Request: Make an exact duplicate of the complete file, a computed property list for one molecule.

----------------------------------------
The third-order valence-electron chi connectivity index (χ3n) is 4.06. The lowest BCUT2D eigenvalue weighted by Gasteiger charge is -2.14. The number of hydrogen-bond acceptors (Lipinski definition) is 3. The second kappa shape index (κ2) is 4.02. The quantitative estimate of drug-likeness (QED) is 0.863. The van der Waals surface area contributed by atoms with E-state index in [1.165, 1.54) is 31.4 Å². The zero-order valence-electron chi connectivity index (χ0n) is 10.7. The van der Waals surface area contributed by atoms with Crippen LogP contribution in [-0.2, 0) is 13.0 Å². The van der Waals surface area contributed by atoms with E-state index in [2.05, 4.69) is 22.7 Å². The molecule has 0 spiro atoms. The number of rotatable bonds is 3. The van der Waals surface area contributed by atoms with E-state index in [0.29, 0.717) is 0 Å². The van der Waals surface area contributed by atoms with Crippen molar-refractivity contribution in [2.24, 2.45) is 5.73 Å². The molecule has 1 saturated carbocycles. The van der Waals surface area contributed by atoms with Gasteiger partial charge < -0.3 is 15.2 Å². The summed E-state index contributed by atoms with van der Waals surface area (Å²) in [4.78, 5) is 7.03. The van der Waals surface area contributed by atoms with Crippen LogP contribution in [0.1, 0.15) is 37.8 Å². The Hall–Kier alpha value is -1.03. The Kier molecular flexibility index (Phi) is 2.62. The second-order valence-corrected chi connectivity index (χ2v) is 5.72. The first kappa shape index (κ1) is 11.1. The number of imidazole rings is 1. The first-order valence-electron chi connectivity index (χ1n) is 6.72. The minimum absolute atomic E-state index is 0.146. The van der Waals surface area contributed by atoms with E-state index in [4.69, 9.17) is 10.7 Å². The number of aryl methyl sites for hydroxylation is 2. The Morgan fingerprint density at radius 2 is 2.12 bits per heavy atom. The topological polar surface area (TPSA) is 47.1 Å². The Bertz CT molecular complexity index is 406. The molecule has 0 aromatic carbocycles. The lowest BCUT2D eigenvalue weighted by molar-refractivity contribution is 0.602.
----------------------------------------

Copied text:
The third-order valence-electron chi connectivity index (χ3n) is 4.06. The lowest BCUT2D eigenvalue weighted by Gasteiger charge is -2.14. The number of hydrogen-bond acceptors (Lipinski definition) is 3. The second kappa shape index (κ2) is 4.02. The quantitative estimate of drug-likeness (QED) is 0.863. The van der Waals surface area contributed by atoms with E-state index in [1.165, 1.54) is 31.4 Å². The zero-order valence-electron chi connectivity index (χ0n) is 10.7. The van der Waals surface area contributed by atoms with Crippen LogP contribution in [-0.2, 0) is 13.0 Å². The van der Waals surface area contributed by atoms with E-state index in [2.05, 4.69) is 22.7 Å². The molecule has 0 spiro atoms. The number of rotatable bonds is 3. The van der Waals surface area contributed by atoms with E-state index in [0.29, 0.717) is 0 Å². The van der Waals surface area contributed by atoms with Crippen molar-refractivity contribution in [2.24, 2.45) is 5.73 Å². The molecule has 1 saturated carbocycles. The van der Waals surface area contributed by atoms with Gasteiger partial charge < -0.3 is 15.2 Å². The summed E-state index contributed by atoms with van der Waals surface area (Å²) in [4.78, 5) is 7.03. The van der Waals surface area contributed by atoms with Crippen LogP contribution in [0.1, 0.15) is 37.8 Å². The Hall–Kier alpha value is -1.03. The Kier molecular flexibility index (Phi) is 2.62. The second-order valence-corrected chi connectivity index (χ2v) is 5.72. The first kappa shape index (κ1) is 11.1. The number of imidazole rings is 1. The first-order valence-electron chi connectivity index (χ1n) is 6.72. The minimum absolute atomic E-state index is 0.146. The van der Waals surface area contributed by atoms with E-state index in [4.69, 9.17) is 10.7 Å². The number of aryl methyl sites for hydroxylation is 2. The Morgan fingerprint density at radius 2 is 2.12 bits per heavy atom. The topological polar surface area (TPSA) is 47.1 Å². The Bertz CT molecular complexity index is 406. The molecule has 0 aromatic carbocycles. The lowest BCUT2D eigenvalue weighted by molar-refractivity contribution is 0.602.